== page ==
Britain voting to leave could undermine Cameron's "big society" visionby Rebecca Coulson / February 1, 2016 / Leave a comment
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There’s nothing like a binary question to stir emotions, and few questions are more stirring than the one we will face when we vote on Britain’s membership of the European Union. But while we have seen the draft ballot paper and thus know the wording of the question, there is much else that we are still in the dark about. We do not know when the vote will take place, we do not know whether ongoing negotiations will affect the essence of what we are voting on, and we do not know who the senior MPs campaigning for “in” and “out” will be.
Clashes over the referendum could split the country asunder, but what effect might such clashes have on the (usually sturdy) Conservative cabinet?
With Jeremy Corbyn as Leader of the Opposition the Conservative party is free to do almost anything it pleases—almost nothing can jeopardise its victory in 2020. In addition, Cameron will almost certainly stand down before the next general election, and it is not yet certain who his replacement will be. Thus, while defying the party line on a referendum is usually career suicide, if there was ever a time to do it, this is it. Indeed, dispute has even been sanctioned from above.
For which side are different cabinet ministers likely to campaign? Cameron and Osborne will, of course, mastermind “in,” and—since Iain Duncan Smith is avoiding the main campaign—the significant “outers” are Leader of the House of Commons Chris Grayling and Theresa Villiers, Secretary of State for Northern Ireland.
Stephen Crabb, Secretary of State for Wales, and Greg Clark, Secretary of State for Communities and Local Government, are batting for “in.” John Whittingdale, Secretary of State for Culture, Media and Sport, is batting for “out” but, at the moment, lesser-known politicians chiefly count as props for either side. For many politicians the position they end up at will be chosen on the basis of career prospects rather than principle.
We can also make assumptions about the loyalties of other big name politicians: aside from Nicky Morgan’s prematurely pronounced support for “in”, Michael Gove (for all his Euroscepticism) will also stick with Cameron, and we can expect Sajid Javid to stick with Osborne. Brief-wise, it would be very surprising if Philip Hammond and Michael Fallon went against the Prime Minister.
But what of the all-star renegades? Boris Johnson and Theresa May—both top contenders for the Conservative leadership—claim to be waiting for the outcome of negotiations before making their decisions. The eventual announcements of these two figures will be pivotal, not just for them, but for “out” in general. The campaign is struggling with infighting and with a lack of parliamentary backing. For now, Grayling is the “leave” team’s star, and he isn’t exactly popular: look at the approval the equally unpopular Gove received when he abandoned another of his predecessor’s justice reforms last week.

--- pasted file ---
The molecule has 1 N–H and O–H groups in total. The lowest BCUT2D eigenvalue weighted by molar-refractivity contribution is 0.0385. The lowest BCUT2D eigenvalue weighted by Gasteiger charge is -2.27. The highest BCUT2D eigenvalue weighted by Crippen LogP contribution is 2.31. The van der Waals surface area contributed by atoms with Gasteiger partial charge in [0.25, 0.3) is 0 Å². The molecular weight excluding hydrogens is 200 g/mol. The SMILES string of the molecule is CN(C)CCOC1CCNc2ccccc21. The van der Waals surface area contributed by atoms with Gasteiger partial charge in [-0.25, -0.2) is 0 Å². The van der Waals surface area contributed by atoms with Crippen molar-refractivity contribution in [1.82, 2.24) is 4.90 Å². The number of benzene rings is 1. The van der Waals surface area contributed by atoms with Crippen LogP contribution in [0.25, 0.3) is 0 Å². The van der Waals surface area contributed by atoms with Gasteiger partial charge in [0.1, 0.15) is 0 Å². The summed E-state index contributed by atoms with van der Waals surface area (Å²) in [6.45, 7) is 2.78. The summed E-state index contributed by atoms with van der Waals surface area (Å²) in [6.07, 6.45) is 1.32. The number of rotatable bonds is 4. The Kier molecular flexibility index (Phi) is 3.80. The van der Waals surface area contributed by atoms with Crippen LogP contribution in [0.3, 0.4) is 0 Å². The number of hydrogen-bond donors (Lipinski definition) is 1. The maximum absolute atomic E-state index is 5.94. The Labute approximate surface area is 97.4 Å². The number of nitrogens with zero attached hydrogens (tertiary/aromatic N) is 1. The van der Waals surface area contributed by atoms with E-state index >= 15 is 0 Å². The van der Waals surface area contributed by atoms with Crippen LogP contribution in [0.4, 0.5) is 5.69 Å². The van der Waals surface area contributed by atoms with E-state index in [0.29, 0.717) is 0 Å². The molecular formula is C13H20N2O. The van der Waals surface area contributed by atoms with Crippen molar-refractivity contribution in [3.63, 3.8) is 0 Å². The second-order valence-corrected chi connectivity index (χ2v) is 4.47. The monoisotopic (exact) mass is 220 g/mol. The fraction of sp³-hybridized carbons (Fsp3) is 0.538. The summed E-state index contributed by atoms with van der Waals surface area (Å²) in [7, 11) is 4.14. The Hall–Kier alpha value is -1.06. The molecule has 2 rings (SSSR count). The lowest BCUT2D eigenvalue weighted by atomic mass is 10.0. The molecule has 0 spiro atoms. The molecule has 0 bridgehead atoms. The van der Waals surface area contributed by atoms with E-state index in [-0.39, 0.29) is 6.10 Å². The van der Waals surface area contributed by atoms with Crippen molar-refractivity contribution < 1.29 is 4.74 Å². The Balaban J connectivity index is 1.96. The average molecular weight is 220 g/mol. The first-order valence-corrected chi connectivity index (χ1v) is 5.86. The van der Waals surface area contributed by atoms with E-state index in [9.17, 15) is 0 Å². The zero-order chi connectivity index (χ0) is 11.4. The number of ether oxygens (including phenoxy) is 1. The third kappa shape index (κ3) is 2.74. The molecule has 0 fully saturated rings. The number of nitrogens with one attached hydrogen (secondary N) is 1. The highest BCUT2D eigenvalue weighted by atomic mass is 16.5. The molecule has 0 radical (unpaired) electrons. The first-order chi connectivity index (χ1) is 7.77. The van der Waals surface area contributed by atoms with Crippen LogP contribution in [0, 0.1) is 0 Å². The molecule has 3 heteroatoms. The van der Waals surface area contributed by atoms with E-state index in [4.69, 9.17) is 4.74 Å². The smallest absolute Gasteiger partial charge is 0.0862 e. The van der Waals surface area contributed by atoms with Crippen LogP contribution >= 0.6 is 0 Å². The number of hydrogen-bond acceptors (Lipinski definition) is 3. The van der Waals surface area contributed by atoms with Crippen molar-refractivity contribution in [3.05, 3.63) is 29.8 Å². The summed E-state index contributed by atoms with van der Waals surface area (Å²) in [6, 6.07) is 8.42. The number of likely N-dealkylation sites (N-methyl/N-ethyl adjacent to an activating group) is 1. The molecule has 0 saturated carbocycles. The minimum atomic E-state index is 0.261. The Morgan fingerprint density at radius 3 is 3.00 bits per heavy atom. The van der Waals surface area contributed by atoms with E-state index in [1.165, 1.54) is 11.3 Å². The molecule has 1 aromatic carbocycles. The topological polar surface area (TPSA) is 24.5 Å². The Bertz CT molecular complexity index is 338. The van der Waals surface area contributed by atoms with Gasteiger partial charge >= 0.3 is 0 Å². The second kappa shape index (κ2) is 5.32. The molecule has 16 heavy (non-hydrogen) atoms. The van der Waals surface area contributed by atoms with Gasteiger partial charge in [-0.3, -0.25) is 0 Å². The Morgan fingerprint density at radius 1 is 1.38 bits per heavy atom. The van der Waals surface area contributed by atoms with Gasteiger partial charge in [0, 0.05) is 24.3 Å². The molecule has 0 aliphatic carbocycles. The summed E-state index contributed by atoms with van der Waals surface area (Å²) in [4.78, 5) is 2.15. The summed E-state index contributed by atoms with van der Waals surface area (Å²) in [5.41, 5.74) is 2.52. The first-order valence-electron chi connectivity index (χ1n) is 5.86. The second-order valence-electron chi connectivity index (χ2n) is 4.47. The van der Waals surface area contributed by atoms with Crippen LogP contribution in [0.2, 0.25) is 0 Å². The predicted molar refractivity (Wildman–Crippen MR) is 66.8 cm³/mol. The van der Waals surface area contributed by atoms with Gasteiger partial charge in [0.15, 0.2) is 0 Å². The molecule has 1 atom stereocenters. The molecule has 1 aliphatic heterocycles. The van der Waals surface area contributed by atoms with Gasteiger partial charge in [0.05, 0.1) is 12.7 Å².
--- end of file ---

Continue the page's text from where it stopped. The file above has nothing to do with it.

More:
Bagging Boris Johnson or Theresa May would, undoubtedly, bolster the campaign, but it is unlikely that either could lead it to victory. For those who want to be Prime Minister, “leave” represents foreseeable failure; expediency is the true kingmaker at this juncture.
Then there is the matter of timing. Relations between the politicians on opposing sides remain relatively relaxed, but when Cameron’s negotiations are completed and the cabinet’s constituent colours are there for all to see, for how long will ministers cope with their divisions being public? This weekend of renegotiations has been important for Cameron, certainly, but the deal that counts will probably not be made until the Brussels summit in the middle of February, or during March’s European Council meeting. Accounting for the prerequisite sixteen weeks’ notice that must be given before a government holds a referendum, June is the earliest the referendum could be held. In practice, September is more likely.
If negotiations falter further, however, and carry on into next year, quarrels—open or hidden—could turn ugly. Frustration might provoke a change of allegiance for those, such as Gove, whose hearts are currently being overruled by their heads. The issue of immigration, ever-present in discussion about the EU, may flare up more if the Schengen rebellion grows and EU countries continue to put up borders. What’s more, if Angela Merkel flails in the run-up to the 2017 German elections then Britain’s European perspective will readjust.
Whether Britain choses to leave the EU or to remain a member, our decision will have an impact far beyond the UK. Those cabinet members who can ride the upcoming international storm will go gently into 2020. Early declarations may win a badge of integrity, but, in a potentially longer game, holding one’s marked ballot to one’s chest may be much more sensible.
Cameron knows that he has done well, and that his Conservatives are, presently, the UK’s sole party of consequence. But what he won’t want—during this, his legacy period—is the prospect of a reactionary successor, born from cabinet conflicts and a close, or even lost, referendum. Such an event would mean the end of the “big society” vision that he is belatedly trying to make a reality.
Clashes over the European question are inevitable—but the more time it takes to answer it, the more serious they will become.